I have heard much debate over the past few years about whether or not pre-reading our students’ books is necessary in order to be a prepared Charlotte Mason teaching mother. After teaching for several years without pre-reading and now one term with pre-reading I am convinced that pre-reading my students’ work is an essential part of my job as mother-educator, especially as my children begin to work more independently. By pre-reading their material I can enter into deeper conversations with them about their lessons and even make off hand comments related to their lessons throughout the day. By being more aware of the material that was presented in the lessons I can better encourage them to create more detailed narrations (since now I know what they had been leaving out),. I am also now able prepare additional materials (such as maps or images) prior to their lessons instead of scrambling to find those materials during lessons. Perhaps one of the greatest benefits is that I am now able to write more comprehensive and appropriate exam questions at the end of term. At the end of our term 1 exam I think I wrote an unfair question because I thought that one of the books I didn’t pre-read had covered material that it didn’t cover. Consequently, my son’s frustration by the questions was completely justified. Finally, as an added bonus, I am receiving a beautiful education that my mind and soul are benefiting from.
How do I do it? Each week I skim all the material as I make the weekly assignments. I tend do a more “thorough skim” through the material for my Form 1 students, since I will be reading aloud to them. I am skimming with the purpose of preparing any additional resources, such as maps, or images, or videos that I would like to share with them as we read together. While making the weekly assignments for my Form 2 student, I quickly skim in order to make the correct page assignments for each subject. I do this work on most Friday nights.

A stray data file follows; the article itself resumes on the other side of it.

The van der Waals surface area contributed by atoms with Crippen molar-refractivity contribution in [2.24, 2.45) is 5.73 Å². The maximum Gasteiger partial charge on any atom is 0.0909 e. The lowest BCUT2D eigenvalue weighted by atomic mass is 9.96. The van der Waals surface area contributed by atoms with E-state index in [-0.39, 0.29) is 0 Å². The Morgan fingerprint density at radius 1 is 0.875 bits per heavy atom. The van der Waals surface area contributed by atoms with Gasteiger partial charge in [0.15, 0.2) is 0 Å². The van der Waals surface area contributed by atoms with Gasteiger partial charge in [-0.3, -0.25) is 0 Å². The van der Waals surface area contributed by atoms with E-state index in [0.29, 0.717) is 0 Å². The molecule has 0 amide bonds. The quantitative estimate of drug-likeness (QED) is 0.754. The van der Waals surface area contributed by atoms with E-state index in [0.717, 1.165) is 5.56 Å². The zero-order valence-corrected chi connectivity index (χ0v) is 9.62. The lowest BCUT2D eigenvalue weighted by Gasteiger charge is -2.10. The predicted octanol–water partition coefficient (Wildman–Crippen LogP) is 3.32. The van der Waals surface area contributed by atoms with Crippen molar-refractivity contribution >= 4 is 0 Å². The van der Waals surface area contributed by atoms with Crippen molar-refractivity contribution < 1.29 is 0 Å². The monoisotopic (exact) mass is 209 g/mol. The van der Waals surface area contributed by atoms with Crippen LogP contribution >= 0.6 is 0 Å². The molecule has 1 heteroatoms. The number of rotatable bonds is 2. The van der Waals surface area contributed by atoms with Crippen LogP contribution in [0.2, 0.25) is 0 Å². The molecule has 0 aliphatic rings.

On Saturday nights I try to set aside the time to pre-read all of the reading assignments for my Form 2 student. For now that includes the following subjects; Geography, American History, British History, Ancient History, and Natural History (3 books). I also look through his Grammar assignments (so I am familiar with all the concepts) and complete all the Latin assignments (so I can learn alongside him). I attempt to do the lesson just as he is required to do. I read the selection and after one reading attempt to do a written narration. I have found this task to be much harder than I thought it would be, but certainly beneficial to the learning process. I also find that I am more sympathetic to his concerns regarding the difficulty of the material when I have done the same lessons. I do not pre-read Shakespeare, Spanish, Literature, or Plutarch since we work on those subjects together. I do attempt to skim through the Plutarch lesson a bit.
Do I always get my pre-reading done? No! But I am trying! When I can’t get it all done in one night, I attempt to at least pre-read the assignments for the following day. The way his schedule is organized, that is mostly manageable. Does this take commitment? Yes! But it is well worth the effort. For one thing, I want to be able to engage with my children in their education. In order to do that I must be familiar with the material. Furthermore, if I want to be able to dialogue with them when they are in the upper years, I need to start training myself by receiving the same education they are receiving. Do I have any other tips and tricks? Yes! I have significantly stepped back the number of nights that I leave the house for various Bible studies and meetings. I schedule my evenings so I know where to devote my precious child-free minutes in order to be fully prepared for this job of mother-teacher. (Ex, Mondays I work on my Commonplace Nature Journals, Wednesdays I study Charlotte Mason materials, Thursdays I practice watercolors, etc.) Finally, I cut back on my own “Mother Culture” books as I have chosen to embrace this pre-reading as my mother culture. I do still have a few books going that either coordinate with my children’s studies or are just of particular interest to me. But for the most part, I am reading my son’s books and thoroughly enjoying the process.